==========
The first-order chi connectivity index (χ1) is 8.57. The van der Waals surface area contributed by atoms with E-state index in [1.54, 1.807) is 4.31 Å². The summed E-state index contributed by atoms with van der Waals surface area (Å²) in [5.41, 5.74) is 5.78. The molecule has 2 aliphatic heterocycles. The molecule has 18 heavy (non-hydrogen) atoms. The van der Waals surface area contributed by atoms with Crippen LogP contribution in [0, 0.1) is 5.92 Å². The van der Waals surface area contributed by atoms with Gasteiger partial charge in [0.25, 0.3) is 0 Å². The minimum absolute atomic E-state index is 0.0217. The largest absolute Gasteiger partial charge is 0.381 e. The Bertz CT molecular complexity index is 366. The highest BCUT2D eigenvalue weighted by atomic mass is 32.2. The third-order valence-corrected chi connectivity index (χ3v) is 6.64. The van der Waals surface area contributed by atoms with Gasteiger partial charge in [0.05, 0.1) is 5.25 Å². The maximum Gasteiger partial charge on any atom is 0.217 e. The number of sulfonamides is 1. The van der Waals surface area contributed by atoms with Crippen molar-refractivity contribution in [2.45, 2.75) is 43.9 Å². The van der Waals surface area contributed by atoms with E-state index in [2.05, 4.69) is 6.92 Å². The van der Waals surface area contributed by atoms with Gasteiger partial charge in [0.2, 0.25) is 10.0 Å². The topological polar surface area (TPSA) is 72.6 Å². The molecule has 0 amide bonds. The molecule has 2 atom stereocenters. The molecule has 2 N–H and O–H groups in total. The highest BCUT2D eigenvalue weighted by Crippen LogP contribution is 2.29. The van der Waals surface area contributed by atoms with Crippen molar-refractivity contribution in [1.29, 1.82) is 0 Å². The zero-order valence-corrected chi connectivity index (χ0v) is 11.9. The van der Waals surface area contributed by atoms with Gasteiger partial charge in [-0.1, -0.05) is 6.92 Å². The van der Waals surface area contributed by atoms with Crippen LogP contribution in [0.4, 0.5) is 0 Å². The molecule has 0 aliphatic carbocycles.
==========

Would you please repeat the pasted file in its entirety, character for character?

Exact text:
The first-order chi connectivity index (χ1) is 8.57. The van der Waals surface area contributed by atoms with E-state index in [1.54, 1.807) is 4.31 Å². The summed E-state index contributed by atoms with van der Waals surface area (Å²) in [5.41, 5.74) is 5.78. The molecule has 2 aliphatic heterocycles. The molecule has 18 heavy (non-hydrogen) atoms. The van der Waals surface area contributed by atoms with Crippen LogP contribution in [0, 0.1) is 5.92 Å². The van der Waals surface area contributed by atoms with Gasteiger partial charge in [0.25, 0.3) is 0 Å². The minimum absolute atomic E-state index is 0.0217. The largest absolute Gasteiger partial charge is 0.381 e. The Bertz CT molecular complexity index is 366. The highest BCUT2D eigenvalue weighted by atomic mass is 32.2. The third-order valence-corrected chi connectivity index (χ3v) is 6.64. The van der Waals surface area contributed by atoms with Gasteiger partial charge in [0.05, 0.1) is 5.25 Å². The maximum Gasteiger partial charge on any atom is 0.217 e. The number of sulfonamides is 1. The van der Waals surface area contributed by atoms with Crippen molar-refractivity contribution in [2.45, 2.75) is 43.9 Å². The van der Waals surface area contributed by atoms with E-state index in [2.05, 4.69) is 6.92 Å². The van der Waals surface area contributed by atoms with Gasteiger partial charge in [0.2, 0.25) is 10.0 Å². The topological polar surface area (TPSA) is 72.6 Å². The molecule has 0 amide bonds. The molecule has 2 atom stereocenters. The molecule has 2 N–H and O–H groups in total. The highest BCUT2D eigenvalue weighted by Crippen LogP contribution is 2.29. The van der Waals surface area contributed by atoms with Crippen molar-refractivity contribution in [1.29, 1.82) is 0 Å². The zero-order valence-corrected chi connectivity index (χ0v) is 11.9. The van der Waals surface area contributed by atoms with Gasteiger partial charge in [-0.1, -0.05) is 6.92 Å². The van der Waals surface area contributed by atoms with Crippen LogP contribution in [0.4, 0.5) is 0 Å². The molecule has 0 aliphatic carbocycles.